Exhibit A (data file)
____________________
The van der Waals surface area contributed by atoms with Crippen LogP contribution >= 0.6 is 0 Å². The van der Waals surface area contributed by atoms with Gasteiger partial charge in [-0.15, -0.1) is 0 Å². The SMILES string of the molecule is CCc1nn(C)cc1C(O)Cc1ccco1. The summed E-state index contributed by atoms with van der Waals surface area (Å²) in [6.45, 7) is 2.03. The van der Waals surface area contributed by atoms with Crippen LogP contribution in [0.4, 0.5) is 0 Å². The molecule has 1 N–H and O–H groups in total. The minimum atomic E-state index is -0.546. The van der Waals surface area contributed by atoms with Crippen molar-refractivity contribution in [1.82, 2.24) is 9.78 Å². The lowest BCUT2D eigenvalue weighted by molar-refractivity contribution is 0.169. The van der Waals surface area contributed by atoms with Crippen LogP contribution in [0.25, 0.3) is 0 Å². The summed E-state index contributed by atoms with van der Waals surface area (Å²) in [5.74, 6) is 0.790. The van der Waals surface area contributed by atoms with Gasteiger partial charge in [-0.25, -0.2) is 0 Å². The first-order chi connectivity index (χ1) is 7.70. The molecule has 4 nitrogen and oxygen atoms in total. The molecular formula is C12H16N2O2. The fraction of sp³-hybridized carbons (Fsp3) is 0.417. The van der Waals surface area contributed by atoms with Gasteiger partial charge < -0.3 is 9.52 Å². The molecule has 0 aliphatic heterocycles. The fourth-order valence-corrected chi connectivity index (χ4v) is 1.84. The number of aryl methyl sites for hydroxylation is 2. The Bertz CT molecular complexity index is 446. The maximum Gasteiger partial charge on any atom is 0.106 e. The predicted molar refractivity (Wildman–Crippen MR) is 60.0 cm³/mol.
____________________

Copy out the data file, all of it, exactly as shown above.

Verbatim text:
The van der Waals surface area contributed by atoms with Crippen LogP contribution >= 0.6 is 0 Å². The van der Waals surface area contributed by atoms with Gasteiger partial charge in [-0.15, -0.1) is 0 Å². The SMILES string of the molecule is CCc1nn(C)cc1C(O)Cc1ccco1. The summed E-state index contributed by atoms with van der Waals surface area (Å²) in [6.45, 7) is 2.03. The van der Waals surface area contributed by atoms with Crippen LogP contribution in [0.4, 0.5) is 0 Å². The molecule has 1 N–H and O–H groups in total. The minimum atomic E-state index is -0.546. The van der Waals surface area contributed by atoms with Crippen molar-refractivity contribution in [1.82, 2.24) is 9.78 Å². The lowest BCUT2D eigenvalue weighted by molar-refractivity contribution is 0.169. The van der Waals surface area contributed by atoms with Crippen LogP contribution in [0.25, 0.3) is 0 Å². The summed E-state index contributed by atoms with van der Waals surface area (Å²) in [5.74, 6) is 0.790. The van der Waals surface area contributed by atoms with Gasteiger partial charge in [-0.25, -0.2) is 0 Å². The first-order chi connectivity index (χ1) is 7.70. The molecule has 4 nitrogen and oxygen atoms in total. The molecular formula is C12H16N2O2. The fraction of sp³-hybridized carbons (Fsp3) is 0.417. The van der Waals surface area contributed by atoms with Gasteiger partial charge < -0.3 is 9.52 Å². The molecule has 0 aliphatic heterocycles. The fourth-order valence-corrected chi connectivity index (χ4v) is 1.84. The number of aryl methyl sites for hydroxylation is 2. The Bertz CT molecular complexity index is 446. The maximum Gasteiger partial charge on any atom is 0.106 e. The predicted molar refractivity (Wildman–Crippen MR) is 60.0 cm³/mol.